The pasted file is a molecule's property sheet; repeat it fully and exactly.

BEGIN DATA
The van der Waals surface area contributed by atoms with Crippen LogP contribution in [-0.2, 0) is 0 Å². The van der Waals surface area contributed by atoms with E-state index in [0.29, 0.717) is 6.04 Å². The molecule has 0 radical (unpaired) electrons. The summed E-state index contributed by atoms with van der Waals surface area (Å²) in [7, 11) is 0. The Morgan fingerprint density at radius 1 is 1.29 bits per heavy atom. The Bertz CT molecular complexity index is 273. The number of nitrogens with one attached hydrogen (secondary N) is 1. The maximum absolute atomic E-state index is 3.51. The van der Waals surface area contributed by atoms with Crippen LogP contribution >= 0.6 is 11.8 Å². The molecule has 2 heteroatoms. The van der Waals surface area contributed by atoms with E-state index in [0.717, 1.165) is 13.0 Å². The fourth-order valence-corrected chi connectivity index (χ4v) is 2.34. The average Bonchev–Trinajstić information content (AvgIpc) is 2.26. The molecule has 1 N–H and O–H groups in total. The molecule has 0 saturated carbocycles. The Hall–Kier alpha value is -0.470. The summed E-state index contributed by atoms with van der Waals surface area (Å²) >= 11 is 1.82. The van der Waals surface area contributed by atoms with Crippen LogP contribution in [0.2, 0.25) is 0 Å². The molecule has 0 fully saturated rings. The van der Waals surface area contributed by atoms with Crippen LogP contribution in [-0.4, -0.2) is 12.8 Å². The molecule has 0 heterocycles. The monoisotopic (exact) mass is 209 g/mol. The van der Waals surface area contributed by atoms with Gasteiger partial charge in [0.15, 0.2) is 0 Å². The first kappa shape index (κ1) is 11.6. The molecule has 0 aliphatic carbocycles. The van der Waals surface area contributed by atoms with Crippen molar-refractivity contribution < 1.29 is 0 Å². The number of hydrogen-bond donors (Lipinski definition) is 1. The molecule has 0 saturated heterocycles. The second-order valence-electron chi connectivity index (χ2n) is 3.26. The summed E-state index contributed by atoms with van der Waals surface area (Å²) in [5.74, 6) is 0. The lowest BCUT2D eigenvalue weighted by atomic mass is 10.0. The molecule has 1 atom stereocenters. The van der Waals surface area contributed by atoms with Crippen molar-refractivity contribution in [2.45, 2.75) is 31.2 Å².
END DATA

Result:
The van der Waals surface area contributed by atoms with Crippen LogP contribution in [-0.2, 0) is 0 Å². The van der Waals surface area contributed by atoms with E-state index in [0.29, 0.717) is 6.04 Å². The molecule has 0 radical (unpaired) electrons. The summed E-state index contributed by atoms with van der Waals surface area (Å²) in [7, 11) is 0. The Morgan fingerprint density at radius 1 is 1.29 bits per heavy atom. The Bertz CT molecular complexity index is 273. The number of nitrogens with one attached hydrogen (secondary N) is 1. The maximum absolute atomic E-state index is 3.51. The van der Waals surface area contributed by atoms with Crippen LogP contribution >= 0.6 is 11.8 Å². The molecule has 2 heteroatoms. The van der Waals surface area contributed by atoms with E-state index in [0.717, 1.165) is 13.0 Å². The fourth-order valence-corrected chi connectivity index (χ4v) is 2.34. The average Bonchev–Trinajstić information content (AvgIpc) is 2.26. The molecule has 1 N–H and O–H groups in total. The molecule has 0 saturated carbocycles. The Hall–Kier alpha value is -0.470. The summed E-state index contributed by atoms with van der Waals surface area (Å²) >= 11 is 1.82. The van der Waals surface area contributed by atoms with Crippen LogP contribution in [0.2, 0.25) is 0 Å². The molecule has 0 fully saturated rings. The van der Waals surface area contributed by atoms with Crippen LogP contribution in [-0.4, -0.2) is 12.8 Å². The molecule has 0 heterocycles. The monoisotopic (exact) mass is 209 g/mol. The van der Waals surface area contributed by atoms with Gasteiger partial charge in [0.15, 0.2) is 0 Å². The first kappa shape index (κ1) is 11.6. The molecule has 0 aliphatic carbocycles. The van der Waals surface area contributed by atoms with Crippen molar-refractivity contribution < 1.29 is 0 Å². The number of hydrogen-bond donors (Lipinski definition) is 1. The molecule has 0 saturated heterocycles. The second-order valence-electron chi connectivity index (χ2n) is 3.26. The summed E-state index contributed by atoms with van der Waals surface area (Å²) in [5.74, 6) is 0. The lowest BCUT2D eigenvalue weighted by atomic mass is 10.0. The molecule has 1 atom stereocenters. The van der Waals surface area contributed by atoms with Crippen molar-refractivity contribution in [2.45, 2.75) is 31.2 Å².